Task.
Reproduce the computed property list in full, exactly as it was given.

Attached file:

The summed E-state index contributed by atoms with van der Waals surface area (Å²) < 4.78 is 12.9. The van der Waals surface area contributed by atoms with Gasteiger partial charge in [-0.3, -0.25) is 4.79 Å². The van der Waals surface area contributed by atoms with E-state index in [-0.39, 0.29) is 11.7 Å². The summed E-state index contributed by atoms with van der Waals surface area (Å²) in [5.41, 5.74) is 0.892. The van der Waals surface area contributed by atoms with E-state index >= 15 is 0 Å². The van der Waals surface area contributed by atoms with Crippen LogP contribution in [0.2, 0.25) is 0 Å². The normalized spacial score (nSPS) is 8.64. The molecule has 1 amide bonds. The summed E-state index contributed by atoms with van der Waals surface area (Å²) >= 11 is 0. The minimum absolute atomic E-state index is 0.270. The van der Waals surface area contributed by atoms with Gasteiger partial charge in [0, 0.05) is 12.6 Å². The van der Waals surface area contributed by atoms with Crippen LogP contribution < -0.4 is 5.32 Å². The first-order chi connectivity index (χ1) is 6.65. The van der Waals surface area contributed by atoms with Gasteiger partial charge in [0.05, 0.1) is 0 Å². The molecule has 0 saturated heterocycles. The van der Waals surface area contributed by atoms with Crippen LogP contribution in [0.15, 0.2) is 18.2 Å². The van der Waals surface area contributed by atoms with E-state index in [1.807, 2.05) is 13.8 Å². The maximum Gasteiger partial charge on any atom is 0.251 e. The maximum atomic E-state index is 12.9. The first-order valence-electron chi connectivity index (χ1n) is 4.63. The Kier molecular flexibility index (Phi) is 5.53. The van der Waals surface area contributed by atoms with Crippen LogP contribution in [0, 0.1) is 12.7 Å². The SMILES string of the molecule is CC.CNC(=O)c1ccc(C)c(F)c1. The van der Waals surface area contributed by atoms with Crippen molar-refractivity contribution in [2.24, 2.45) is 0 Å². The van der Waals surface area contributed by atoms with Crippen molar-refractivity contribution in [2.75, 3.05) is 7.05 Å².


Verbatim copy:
The summed E-state index contributed by atoms with van der Waals surface area (Å²) < 4.78 is 12.9. The van der Waals surface area contributed by atoms with Gasteiger partial charge in [-0.3, -0.25) is 4.79 Å². The van der Waals surface area contributed by atoms with E-state index in [-0.39, 0.29) is 11.7 Å². The summed E-state index contributed by atoms with van der Waals surface area (Å²) in [5.41, 5.74) is 0.892. The van der Waals surface area contributed by atoms with E-state index >= 15 is 0 Å². The van der Waals surface area contributed by atoms with Crippen LogP contribution in [0.2, 0.25) is 0 Å². The normalized spacial score (nSPS) is 8.64. The molecule has 1 amide bonds. The summed E-state index contributed by atoms with van der Waals surface area (Å²) >= 11 is 0. The minimum absolute atomic E-state index is 0.270. The van der Waals surface area contributed by atoms with Gasteiger partial charge in [0, 0.05) is 12.6 Å². The van der Waals surface area contributed by atoms with Crippen LogP contribution < -0.4 is 5.32 Å². The first-order chi connectivity index (χ1) is 6.65. The van der Waals surface area contributed by atoms with Gasteiger partial charge in [0.05, 0.1) is 0 Å². The molecule has 0 saturated heterocycles. The van der Waals surface area contributed by atoms with Crippen LogP contribution in [0.15, 0.2) is 18.2 Å². The van der Waals surface area contributed by atoms with E-state index in [1.807, 2.05) is 13.8 Å². The maximum Gasteiger partial charge on any atom is 0.251 e. The maximum atomic E-state index is 12.9. The first-order valence-electron chi connectivity index (χ1n) is 4.63. The Kier molecular flexibility index (Phi) is 5.53. The van der Waals surface area contributed by atoms with Crippen LogP contribution in [0, 0.1) is 12.7 Å². The SMILES string of the molecule is CC.CNC(=O)c1ccc(C)c(F)c1. The van der Waals surface area contributed by atoms with Crippen molar-refractivity contribution in [2.24, 2.45) is 0 Å². The van der Waals surface area contributed by atoms with Crippen molar-refractivity contribution in [2.75, 3.05) is 7.05 Å².